Not long ago, a former student emailed me asking for an urgent meeting. Since I was traveling, I suggested some windows for a call. When we got on the phone, he said he was calling to ask for a recommendation letter.
Did he make the right decision to ask for a face-to-face meeting?
In a pair of studies, psychologists Mahdi Roghanizad and Vanessa Bohns found that face-to-face requests were 34 times more effective than email. When someone sends you a cold email, it’s hard not to be a little suspicious. If you talk to them in person, it’s easier to trust them. But what if you’re making a request of someone you already know?
In two new experiments, Roghanizad and Bohns sent nearly 3,000 people to ask five friends for a small favor. First, they asked them whether they’d be most likely get a yes in person, by video call, by phone, or voice message. Most of the participants said that with friends, the medium wouldn’t make much of a difference. But when they were randomly assigned to make the request over one of the four communication channels, it turned out they were wrong. Very wrong.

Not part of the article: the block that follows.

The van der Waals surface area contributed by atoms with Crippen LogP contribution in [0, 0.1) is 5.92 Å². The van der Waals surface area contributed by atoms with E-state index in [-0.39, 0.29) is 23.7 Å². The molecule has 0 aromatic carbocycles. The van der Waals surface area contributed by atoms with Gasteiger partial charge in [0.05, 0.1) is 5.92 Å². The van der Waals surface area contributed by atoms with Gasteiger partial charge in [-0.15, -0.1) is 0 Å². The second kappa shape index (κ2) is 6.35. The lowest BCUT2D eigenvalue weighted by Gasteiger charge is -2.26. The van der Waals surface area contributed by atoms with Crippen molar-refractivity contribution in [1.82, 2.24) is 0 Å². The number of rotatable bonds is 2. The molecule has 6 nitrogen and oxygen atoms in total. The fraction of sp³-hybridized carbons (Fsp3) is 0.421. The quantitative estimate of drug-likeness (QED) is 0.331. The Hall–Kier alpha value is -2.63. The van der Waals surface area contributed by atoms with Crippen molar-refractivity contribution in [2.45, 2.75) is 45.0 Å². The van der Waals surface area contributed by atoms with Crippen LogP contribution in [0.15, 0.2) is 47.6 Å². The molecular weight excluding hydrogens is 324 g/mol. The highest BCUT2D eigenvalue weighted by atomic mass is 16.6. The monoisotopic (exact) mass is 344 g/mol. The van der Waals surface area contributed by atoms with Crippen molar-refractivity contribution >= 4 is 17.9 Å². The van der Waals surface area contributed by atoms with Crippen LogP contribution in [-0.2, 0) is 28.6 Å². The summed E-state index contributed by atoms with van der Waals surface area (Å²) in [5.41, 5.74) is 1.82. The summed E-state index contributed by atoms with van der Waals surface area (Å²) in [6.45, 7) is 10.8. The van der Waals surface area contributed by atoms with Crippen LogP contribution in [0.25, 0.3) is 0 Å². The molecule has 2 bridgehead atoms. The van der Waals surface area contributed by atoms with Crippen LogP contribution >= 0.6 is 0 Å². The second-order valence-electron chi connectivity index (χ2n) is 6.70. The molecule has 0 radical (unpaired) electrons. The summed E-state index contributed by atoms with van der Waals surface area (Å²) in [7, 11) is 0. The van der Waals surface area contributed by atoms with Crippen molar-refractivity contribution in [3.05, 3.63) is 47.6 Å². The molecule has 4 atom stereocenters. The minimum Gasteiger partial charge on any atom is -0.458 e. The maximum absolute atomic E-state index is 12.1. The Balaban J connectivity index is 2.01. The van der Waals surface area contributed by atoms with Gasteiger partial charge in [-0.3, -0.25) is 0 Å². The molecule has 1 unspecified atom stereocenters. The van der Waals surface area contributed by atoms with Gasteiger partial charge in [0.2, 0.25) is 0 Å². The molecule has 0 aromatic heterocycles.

If they made the request face-to-face, on average, 4 out of 5 friends agreed. If they made it by one of the other channels, fewer than 3 out of 5 agreed.
When I first read this research, I was excited. Long live actual interaction!
Then I thought about my own experience and preferences. When my former student asked me for a meeting and then asked for a recommendation letter, I was annoyed. Although I generally love being helpful, I get far more requests than I can possibly field. Asking for my time is an ask.
Yes, I might be more likely to say yes if you make the request in person. That’s when I’m focused on the costs of saying no (awkward turtle! guilt attack!). But afterward, there’s a potential cost to the relationship. I leave the interaction with a bad taste in my mouth: it seems like you don’t respect my time.
I get that for some people—and in some cultures—asking by email seems rude. You might think it’s polite to make a request face-to-face, or least synchronously by Zoom or phone. But my hunch is that the busier people are, the more they appreciate getting requests asynchronously by email instead. Along with saving time, it gives them the freedom to weigh the costs of saying yes along with the costs of saying no.
You don’t have to ask for people’s time to ask for their time. If they’re busy, they’ll probably appreciate the asynchronous channel as a signal that you value their time. Let them know what the deadline is—and tell them why you chose them in particular for this request. Ultimately, if they agree to help, it will be out of choice and care, not pressure and obligation.